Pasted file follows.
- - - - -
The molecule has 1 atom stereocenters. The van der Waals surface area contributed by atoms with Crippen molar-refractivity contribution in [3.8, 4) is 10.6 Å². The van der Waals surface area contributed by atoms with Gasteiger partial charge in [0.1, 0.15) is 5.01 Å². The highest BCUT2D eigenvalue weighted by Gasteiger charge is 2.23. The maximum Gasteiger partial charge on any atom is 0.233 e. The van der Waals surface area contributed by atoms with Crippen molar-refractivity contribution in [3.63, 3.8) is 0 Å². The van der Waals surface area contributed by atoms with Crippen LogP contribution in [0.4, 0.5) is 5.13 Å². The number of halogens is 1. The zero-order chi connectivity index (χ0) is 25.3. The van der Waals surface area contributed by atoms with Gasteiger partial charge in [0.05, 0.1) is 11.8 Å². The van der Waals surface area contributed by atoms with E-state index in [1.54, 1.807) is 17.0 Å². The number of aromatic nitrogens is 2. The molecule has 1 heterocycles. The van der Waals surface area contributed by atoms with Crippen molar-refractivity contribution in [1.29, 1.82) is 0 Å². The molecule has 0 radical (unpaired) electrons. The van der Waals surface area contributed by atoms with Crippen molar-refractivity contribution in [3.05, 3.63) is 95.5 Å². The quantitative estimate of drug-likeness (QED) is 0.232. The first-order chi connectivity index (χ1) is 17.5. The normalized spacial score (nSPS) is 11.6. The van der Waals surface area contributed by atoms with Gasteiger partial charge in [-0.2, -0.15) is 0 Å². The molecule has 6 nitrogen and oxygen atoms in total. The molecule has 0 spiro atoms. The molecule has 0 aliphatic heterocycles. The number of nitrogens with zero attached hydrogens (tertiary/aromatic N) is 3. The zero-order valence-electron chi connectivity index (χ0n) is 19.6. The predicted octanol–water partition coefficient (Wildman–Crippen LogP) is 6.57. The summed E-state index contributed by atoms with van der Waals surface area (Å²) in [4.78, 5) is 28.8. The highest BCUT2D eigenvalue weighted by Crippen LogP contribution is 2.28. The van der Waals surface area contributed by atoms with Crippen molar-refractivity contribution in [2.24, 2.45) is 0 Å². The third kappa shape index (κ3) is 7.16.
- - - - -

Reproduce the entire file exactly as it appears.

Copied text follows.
The molecule has 1 atom stereocenters. The van der Waals surface area contributed by atoms with Crippen molar-refractivity contribution in [3.8, 4) is 10.6 Å². The van der Waals surface area contributed by atoms with Gasteiger partial charge in [0.1, 0.15) is 5.01 Å². The highest BCUT2D eigenvalue weighted by Gasteiger charge is 2.23. The maximum Gasteiger partial charge on any atom is 0.233 e. The van der Waals surface area contributed by atoms with Crippen molar-refractivity contribution in [3.63, 3.8) is 0 Å². The van der Waals surface area contributed by atoms with Crippen LogP contribution in [0.4, 0.5) is 5.13 Å². The number of halogens is 1. The zero-order chi connectivity index (χ0) is 25.3. The van der Waals surface area contributed by atoms with Gasteiger partial charge in [0.05, 0.1) is 11.8 Å². The van der Waals surface area contributed by atoms with E-state index in [1.54, 1.807) is 17.0 Å². The number of aromatic nitrogens is 2. The molecule has 1 heterocycles. The van der Waals surface area contributed by atoms with Crippen molar-refractivity contribution in [1.29, 1.82) is 0 Å². The molecule has 0 radical (unpaired) electrons. The van der Waals surface area contributed by atoms with Crippen molar-refractivity contribution in [3.05, 3.63) is 95.5 Å². The quantitative estimate of drug-likeness (QED) is 0.232. The first-order chi connectivity index (χ1) is 17.5. The normalized spacial score (nSPS) is 11.6. The van der Waals surface area contributed by atoms with Gasteiger partial charge in [-0.2, -0.15) is 0 Å². The molecule has 6 nitrogen and oxygen atoms in total. The molecule has 0 spiro atoms. The molecule has 0 aliphatic heterocycles. The number of nitrogens with zero attached hydrogens (tertiary/aromatic N) is 3. The zero-order valence-electron chi connectivity index (χ0n) is 19.6. The predicted octanol–water partition coefficient (Wildman–Crippen LogP) is 6.57. The summed E-state index contributed by atoms with van der Waals surface area (Å²) in [4.78, 5) is 28.8. The highest BCUT2D eigenvalue weighted by Crippen LogP contribution is 2.28. The van der Waals surface area contributed by atoms with Crippen molar-refractivity contribution in [2.24, 2.45) is 0 Å². The third kappa shape index (κ3) is 7.16.